microscope. 



CH. VII] TROUBLES IN OPAQUE PROJECTION 195 

296. Troubles: 

i . The one great trouble will be a dim screen image. This can- 
not be wholly avoided. It can be made tolerably good: 
( i ) by having the room very dark ; ( 2 ) by using a powerful 
radiant; (3) by having a projection objective of large 
aperture; (4) by magnifying the screen image very 
moderately (5 to 10 diameters). 




FIG. no. MODEL 8 DELINEASCOPE FOR ALL KINDS OF PROJECTION. 
(Cut loaned by the Spencer Lens Co.). 

In this instrument there is provision for lantern-slide projection with the 
slides or other objeets in a vertical or in a horizontal position. 

It provides for opaque objects in a horizontal position and lighted directly 
by the radiant (fig. in), and for objects in museum jars in a vertical or hori- 
zontal position. 

Finally it provides for micro-projection with the objects in a vertical position 
or in a horizontal position, and for the drawing of objects on a horizontal or on 
a vertical surface. 



TROUBLES IN OPAQUE PROJECTION 



[CH. VII 




FIG. in. DIAGRAM OF MODEL 8 DELIKEASCOPE SHOWING THE POSITION 
OF THE RADIANT AND THE COURSE OF THE LIGHT RAYS FOR OPAQUE 
PROJECTION WITH THE OBJECT IN A HORIZONTAL POSITION. 
(Cut loaned by the Spencer Lens Co.). 

T Table for opaque objects. 

W Wheel by which the table is raised and lowered. 

D Diaphragm above the table for flattening out the page of a book. 

B Incandescent bulb which always gives light for the interior of the 
machine. 

C Condensing lenses in front of the arc.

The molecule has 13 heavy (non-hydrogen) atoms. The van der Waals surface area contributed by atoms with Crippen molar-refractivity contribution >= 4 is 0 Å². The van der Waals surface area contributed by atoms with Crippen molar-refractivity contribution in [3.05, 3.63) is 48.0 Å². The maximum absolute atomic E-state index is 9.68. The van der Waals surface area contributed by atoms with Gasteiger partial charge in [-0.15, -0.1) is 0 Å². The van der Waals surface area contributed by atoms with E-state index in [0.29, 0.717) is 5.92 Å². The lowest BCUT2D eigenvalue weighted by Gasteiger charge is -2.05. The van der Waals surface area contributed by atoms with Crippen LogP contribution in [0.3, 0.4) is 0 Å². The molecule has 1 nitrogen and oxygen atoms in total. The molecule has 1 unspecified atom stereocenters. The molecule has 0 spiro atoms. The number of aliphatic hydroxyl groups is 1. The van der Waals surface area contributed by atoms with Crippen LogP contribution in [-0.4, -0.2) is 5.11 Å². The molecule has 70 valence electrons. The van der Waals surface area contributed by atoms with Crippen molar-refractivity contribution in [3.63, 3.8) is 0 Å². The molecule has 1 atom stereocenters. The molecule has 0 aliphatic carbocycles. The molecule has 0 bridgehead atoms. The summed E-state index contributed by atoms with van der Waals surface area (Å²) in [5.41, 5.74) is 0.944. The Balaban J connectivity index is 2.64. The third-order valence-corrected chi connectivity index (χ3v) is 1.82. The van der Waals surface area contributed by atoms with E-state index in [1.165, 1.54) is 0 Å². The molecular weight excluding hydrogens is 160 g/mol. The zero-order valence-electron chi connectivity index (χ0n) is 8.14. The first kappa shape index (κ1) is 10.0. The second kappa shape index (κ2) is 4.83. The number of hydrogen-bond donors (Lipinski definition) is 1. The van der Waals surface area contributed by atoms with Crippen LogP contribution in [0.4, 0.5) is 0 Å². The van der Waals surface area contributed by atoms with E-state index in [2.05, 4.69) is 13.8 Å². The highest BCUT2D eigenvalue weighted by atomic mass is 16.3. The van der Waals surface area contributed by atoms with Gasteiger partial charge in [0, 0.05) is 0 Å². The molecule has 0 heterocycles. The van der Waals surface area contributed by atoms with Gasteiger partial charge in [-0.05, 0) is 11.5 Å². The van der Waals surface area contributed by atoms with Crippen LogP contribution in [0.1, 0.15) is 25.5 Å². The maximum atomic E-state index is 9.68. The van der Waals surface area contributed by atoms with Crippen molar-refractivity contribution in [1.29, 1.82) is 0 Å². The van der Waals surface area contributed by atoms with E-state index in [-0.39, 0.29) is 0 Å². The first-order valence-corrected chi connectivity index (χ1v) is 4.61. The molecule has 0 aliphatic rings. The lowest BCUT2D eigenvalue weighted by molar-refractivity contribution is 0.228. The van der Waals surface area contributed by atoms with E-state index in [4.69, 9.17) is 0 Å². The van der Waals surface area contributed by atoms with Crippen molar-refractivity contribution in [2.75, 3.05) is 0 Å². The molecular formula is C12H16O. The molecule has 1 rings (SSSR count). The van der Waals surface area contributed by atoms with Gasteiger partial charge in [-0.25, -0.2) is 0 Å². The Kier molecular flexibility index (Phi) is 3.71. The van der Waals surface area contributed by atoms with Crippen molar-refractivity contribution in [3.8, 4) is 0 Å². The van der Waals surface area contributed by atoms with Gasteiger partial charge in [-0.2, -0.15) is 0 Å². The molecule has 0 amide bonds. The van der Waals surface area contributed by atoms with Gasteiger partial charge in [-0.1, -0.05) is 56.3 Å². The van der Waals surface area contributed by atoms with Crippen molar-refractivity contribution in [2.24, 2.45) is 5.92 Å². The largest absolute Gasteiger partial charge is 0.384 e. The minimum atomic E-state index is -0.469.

O Large objective for opaque projection. 

() 1 Smaller objective for vertical projection. 

,]/ Mirror for throwing light downward for the lantern-slide compartment 
or upward through the vertical attachment. 

-If, Mirror for reflecting a perpendicular beam of light out through the 
lantern-slide compartment; shown thrown up against the water-cell in this 
figure (see fig. 177) 

M 3 Mirror used in connection with projection of the vertical side of an 
object. 

M^ Mirror which assumes a position at 45 when the microscope is used 
perpendicularly. 

P Prism which is thrown into the prism box when the microscope is used 
in a perpendicular position. 

S Shelf upon which the lantern slide is placed previous to throwing it up 
into the optical axis by the handle. 

// Handle of the lever for raising the slide into position. 



CH. VII] TROUBLES IN OPAQUE PROJECTION 197 

2. If the amperage is to exceed 25 or 30, it is better to use an arc 

lamp with inclined or vertical carbons, not those at right 
angles for the magnetic blow puts the right-angled arc out 
too easily. 

3. Do not have the carbons in contact with a hand-feed lamp 

when the current is turned on. Feed them together after 
the current is on, then they can be separated properly 
immediately after the arc is struck. 

4. Inverted screen image. The object not properly placed on 
{ the support, or no erecting mirror or prism is used. 

5. No detail in the screen image. The object may be too light- 

absorbing, or the light may not be sufficient. 
(See Troubles in Ch. I.). 



DO AND DO NOT IN OPAQUE PROJECTION tCn. VII 



297. Summary of Chapter VII: 



Do